I have just been rereading my notes about the eminent 19th century Scottish mineralogist Matthew Forster Heddle, who studied at the University of Edinburgh and found he loved studying chemistry and botany, and wanted to devote his life to those subjects. But then he lent his herbarium to a friend, who ruined it.
“Thinking over his loss he determined to relinquish botany as a special study and to devote himself to geology and mineralogy, which determination he never afterwards regretted,” wrote David Douglas in his 1901 book, The Mineralogy of Scotland.
Heddle went on to teach mineralogy at St Andrews, spending every summer exploring Scotland’s rocks: “Few parts of Scotland and its adjacent Islands… were unvisited and unexplored… The slitting of agates, rocks and minerals for specimens and microscopic slides, which he did actually by thousands amid all his other work, was little less than marvellous…”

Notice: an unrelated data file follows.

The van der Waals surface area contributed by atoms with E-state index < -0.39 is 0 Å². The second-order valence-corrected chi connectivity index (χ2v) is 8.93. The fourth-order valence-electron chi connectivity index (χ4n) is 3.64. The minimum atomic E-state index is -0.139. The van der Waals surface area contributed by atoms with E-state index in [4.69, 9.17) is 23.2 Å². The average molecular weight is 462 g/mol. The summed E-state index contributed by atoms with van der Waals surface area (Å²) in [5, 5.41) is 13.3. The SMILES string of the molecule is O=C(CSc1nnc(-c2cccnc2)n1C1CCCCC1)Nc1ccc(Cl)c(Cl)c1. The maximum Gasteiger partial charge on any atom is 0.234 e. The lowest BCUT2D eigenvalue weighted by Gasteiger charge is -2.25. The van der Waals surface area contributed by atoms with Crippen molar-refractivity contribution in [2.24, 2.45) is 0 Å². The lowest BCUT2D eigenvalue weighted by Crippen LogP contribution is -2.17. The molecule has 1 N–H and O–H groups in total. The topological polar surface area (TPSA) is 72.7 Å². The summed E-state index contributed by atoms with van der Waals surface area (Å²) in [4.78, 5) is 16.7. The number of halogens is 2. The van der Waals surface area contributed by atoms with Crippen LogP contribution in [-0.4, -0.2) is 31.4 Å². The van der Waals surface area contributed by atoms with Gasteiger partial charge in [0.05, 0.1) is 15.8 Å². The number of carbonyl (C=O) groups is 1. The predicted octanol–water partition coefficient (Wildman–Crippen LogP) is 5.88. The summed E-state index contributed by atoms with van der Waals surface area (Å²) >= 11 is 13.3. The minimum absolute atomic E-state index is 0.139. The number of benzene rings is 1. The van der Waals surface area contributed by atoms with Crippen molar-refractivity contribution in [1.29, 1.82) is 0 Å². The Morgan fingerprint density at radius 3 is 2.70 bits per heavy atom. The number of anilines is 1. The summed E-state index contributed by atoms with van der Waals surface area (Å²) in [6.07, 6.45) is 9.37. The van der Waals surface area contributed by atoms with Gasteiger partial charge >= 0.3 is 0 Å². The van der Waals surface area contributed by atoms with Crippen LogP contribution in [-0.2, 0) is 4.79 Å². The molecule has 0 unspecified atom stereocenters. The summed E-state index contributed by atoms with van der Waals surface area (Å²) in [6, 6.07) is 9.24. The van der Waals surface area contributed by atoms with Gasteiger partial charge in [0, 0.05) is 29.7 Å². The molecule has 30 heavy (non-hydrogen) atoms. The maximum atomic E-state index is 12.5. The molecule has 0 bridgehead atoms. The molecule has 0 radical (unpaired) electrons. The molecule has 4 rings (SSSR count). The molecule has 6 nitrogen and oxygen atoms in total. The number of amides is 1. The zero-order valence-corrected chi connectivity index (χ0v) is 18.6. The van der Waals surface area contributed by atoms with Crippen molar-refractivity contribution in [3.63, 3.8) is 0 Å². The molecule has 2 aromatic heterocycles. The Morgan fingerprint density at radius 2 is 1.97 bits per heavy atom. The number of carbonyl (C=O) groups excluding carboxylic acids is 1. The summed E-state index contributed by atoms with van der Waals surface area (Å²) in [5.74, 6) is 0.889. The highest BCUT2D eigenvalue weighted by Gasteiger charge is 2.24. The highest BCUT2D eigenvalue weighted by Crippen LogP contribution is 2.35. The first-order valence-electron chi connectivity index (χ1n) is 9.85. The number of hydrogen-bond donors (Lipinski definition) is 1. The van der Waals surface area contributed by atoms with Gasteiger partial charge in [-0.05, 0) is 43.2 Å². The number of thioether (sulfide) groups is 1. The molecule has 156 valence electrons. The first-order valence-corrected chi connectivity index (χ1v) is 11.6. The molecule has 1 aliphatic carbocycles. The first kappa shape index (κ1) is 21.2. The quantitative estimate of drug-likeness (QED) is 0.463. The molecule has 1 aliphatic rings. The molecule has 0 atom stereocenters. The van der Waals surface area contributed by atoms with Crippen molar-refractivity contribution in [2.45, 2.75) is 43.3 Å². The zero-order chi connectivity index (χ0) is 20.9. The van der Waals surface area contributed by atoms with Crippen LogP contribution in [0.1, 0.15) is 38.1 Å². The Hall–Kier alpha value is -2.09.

I wonder how often, as he crouched alone with his rock hammer and collecting bags in all sorts of weather beside the cliffs, beaches, tarns and precipices of remote highlands and islands, he remembered that friend. Did he thank him or her, or did he always wonder with a little regret whether he might instead have discovered a great cure for malaria or TB, or what his very different life might have been like, had that herbarium survived?
Link here for some extra notes about agates, which nearly merited a chapter, but then at the last minute did not.
Here’s an article about the family by Peter Drybergh at Edinburgh Geological Society.